It seems like everyday RIM is in the news and not in a good way. Once again, this bit of bad news focuses on current RIM CEO, Thorsten Heins, who unlike his predecessors, has been very vocal to the media. It seems that Heins may have said to much, or more accurately, he said something that could be construed as misleading.
You see, when you’re the CEO of a publicly traded company who’s been reeling after months of declining profits and marketshare, losses in the millions, over 17% loss of stock value in one quarter and your only “supposed” saving grace is delayed until next year, that’s not good and when you state that the company, as it is right now, is fine, that can be taken as a lie, regardless of what Mr. Heins has seen of BlackBerry 10. The fact of the matter is that RIM may not make it to next year to even release BlackBerry 10 and even if they do, there is no sure fire guarantee that it will even be accepted by the public. I think the world, especially the tech sector, understands that while Heins can’t come out and publicly admit the company is in the shitter, coming out and over exaggerating the companies status is not good either.
Things are getting serious for Heins, as the New York Times has taken it upon themselves to speak with several securities law experts and even some investors (a great read, showing how Heins said repeatedly, that BB10 would be released this year), all of which said that these statements could potentially set themselves up for several lawsuits from investors. The NYT’s even quoted Jean-Louis Gassée, who was formally Apple’s President of the Products Division, and is now a venture capitalist, who said:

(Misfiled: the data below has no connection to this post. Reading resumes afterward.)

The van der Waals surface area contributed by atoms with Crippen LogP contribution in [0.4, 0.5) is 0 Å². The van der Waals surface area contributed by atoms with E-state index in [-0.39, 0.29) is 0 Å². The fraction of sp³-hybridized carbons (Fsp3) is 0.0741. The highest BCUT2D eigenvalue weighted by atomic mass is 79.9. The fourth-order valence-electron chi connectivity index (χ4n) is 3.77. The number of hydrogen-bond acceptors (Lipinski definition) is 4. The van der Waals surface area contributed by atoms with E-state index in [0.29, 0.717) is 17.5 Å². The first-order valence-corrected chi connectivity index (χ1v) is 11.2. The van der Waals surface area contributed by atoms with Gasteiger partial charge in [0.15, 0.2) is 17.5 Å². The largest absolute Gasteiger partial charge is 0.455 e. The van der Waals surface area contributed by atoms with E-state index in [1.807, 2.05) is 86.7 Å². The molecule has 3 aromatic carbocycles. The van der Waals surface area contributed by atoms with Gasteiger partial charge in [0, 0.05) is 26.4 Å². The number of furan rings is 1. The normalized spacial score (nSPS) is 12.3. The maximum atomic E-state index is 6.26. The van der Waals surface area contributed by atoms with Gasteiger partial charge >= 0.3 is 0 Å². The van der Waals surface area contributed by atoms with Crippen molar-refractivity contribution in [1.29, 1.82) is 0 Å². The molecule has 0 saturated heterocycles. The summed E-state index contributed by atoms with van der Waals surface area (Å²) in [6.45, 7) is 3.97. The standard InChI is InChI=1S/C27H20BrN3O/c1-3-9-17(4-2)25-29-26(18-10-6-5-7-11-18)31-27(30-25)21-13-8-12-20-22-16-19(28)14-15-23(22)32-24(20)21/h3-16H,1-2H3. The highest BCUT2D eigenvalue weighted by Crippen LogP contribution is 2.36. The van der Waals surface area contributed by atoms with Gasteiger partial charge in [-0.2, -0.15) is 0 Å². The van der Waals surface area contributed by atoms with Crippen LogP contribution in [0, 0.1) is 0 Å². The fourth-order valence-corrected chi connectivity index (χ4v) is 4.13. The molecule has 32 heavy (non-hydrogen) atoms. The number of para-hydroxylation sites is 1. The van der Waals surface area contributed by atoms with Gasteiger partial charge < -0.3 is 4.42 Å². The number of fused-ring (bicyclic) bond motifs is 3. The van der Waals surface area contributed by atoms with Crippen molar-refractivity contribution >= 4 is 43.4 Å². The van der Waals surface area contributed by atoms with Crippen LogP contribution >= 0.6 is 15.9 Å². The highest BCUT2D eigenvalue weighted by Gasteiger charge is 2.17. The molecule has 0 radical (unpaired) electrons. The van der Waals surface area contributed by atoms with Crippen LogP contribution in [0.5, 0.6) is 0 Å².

“They’re going to get sued and they should get sued because I think a closer look at the record is likely to unearth knowing and willful misrepresentation. When the CEO says there’s nothing wrong with the company as it is, it’s not cautious, it doesn’t make sense.”
We’ll have to sit back and wait to see who files suit first, but don’t be surprised if there aren’t a few of them. I too believe that Heins was lying and last week created an illustration representing my point, which can be seen below.
RIM doesn’t believe it’s misleading their shareholders, “RIM is well aware of its disclosure obligations under applicable securities laws and is committed to providing a high level of transparency, as evidenced by RIM’s decision to issue an interim business update on May 29, 2012, to alert shareholders that it expected to report an operating loss,” the company said.
What do you all think? Is Heins being overly positive to the point where he’s lying or do you believe that RIM is fine and nothing shady is going on?